Ode to Olivia by Jack D. Harvey

 

Oh, Olivia, during
what disingenuous dialogue,
getting closer and closer,
you told me
in that bar by the seashore
“pretty good-time girl
comes once, comes often,”
eyelashes shyly lowered,
thick and lustrous,
lowered time and again
to hide the hard eyes
I knew were there.

I was surprised by
your interest;
vital with intent,
your lithe body
tilted towards me,
white teeth showing
in a smile, breasts
firm and unfettered
in your summer blouse.

Delirious with your fancy magic
I nearly fell off the bar stool,
fell like a fairy-tale frog
clear down to the bottom
of the mossy well, my member
swelling in your favor,
transported to
to your body’s joyful openings,
anticipating
hot and wet,
those ports of entry,
those sweet breasts,
that sweet tongue
flicking between your lips;
promises of things to come.

O ye spermy nights of the gods!

The rune on our canoe’s tail
says “enter here, ye of little haste”
and willows brush our arms
as we paddle down the river
of ardor and fulfillment
and coming together and
whatever else
we can muster up
from a time of dreams,
from the manna
of this earthly paradise.

Olivia, you were brown as a nut
from a summer of sun;
a glamorous summer goddess
there for the taking and still
it came to nothing.
A change of heart,
a parting glance,
and off you went.

Your naked this I never saw,
your curly that I never pawed;
alone in the majestic garden
of self I sit stiff and cold
as a block of ice;
a lonesome soldier in a sentry box
waiting for the gate to open;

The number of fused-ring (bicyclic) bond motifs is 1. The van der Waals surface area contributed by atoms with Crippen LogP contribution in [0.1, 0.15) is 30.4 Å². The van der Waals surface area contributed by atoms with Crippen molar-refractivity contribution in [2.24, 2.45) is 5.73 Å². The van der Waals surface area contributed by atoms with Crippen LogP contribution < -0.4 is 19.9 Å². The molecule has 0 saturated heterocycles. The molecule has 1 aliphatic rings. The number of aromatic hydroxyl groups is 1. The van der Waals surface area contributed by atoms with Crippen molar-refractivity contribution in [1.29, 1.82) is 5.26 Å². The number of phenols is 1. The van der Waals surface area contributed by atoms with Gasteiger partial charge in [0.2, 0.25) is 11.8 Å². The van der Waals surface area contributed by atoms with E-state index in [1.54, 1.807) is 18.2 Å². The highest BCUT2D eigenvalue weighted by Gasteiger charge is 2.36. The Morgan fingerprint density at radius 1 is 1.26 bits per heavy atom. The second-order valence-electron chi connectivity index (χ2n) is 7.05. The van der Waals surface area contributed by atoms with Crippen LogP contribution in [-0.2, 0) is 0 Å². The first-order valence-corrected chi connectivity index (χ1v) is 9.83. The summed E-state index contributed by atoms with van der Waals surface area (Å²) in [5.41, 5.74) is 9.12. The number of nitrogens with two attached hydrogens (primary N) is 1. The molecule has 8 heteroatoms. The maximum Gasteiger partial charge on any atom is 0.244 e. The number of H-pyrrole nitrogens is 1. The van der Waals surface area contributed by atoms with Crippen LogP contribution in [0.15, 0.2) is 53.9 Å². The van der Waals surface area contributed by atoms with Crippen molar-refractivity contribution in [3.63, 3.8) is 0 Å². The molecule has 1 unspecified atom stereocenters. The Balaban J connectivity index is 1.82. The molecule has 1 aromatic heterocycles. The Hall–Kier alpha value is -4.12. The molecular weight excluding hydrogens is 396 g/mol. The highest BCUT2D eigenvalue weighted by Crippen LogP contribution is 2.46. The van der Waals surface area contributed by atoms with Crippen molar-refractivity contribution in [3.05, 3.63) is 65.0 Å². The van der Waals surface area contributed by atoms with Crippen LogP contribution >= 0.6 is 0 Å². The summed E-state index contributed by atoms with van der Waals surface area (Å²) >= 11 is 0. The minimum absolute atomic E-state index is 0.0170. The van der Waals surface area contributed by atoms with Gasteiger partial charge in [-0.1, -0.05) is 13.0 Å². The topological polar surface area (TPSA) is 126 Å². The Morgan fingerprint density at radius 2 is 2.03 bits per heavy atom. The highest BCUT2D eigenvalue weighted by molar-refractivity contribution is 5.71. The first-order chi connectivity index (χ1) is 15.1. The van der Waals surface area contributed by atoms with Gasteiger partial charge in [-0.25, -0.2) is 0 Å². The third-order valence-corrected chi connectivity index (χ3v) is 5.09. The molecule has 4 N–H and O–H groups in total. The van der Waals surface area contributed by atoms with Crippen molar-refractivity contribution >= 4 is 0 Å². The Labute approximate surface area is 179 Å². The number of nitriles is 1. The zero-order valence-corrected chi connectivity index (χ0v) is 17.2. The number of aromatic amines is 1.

it never does.

Olivia, you left me
as you found me
and just as well
for the both of us.
There we were
in that bar,
and there we are forever,
enshrined, inscribed
like Keats’ Grecian urn,
graceful outlines,
a frieze of some long past event,
at rest in that luminous
wasted moment forever;
no future, no past,
no time at all and
what never happened,
what is not there
just as real
as what is there.

©2019 Jack D. Harvey

 

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Bio:

Jack D. Harvey’s poetry has appeared in Scrivener, The Comstock Review, Bay Area Poets’ Coalition, The Antioch Review, The Piedmont Poetry Journal and a number of other on-line and in print poetry magazines. The author has been a Pushcart nominee and over the years has been published in a few anthologies.

The author has been writing poetry since he was sixteen and lives in a small town near Albany, N.Y. He was born and worked in upstate New York. He is retired from doing whatever he was doing before he retired. 

 

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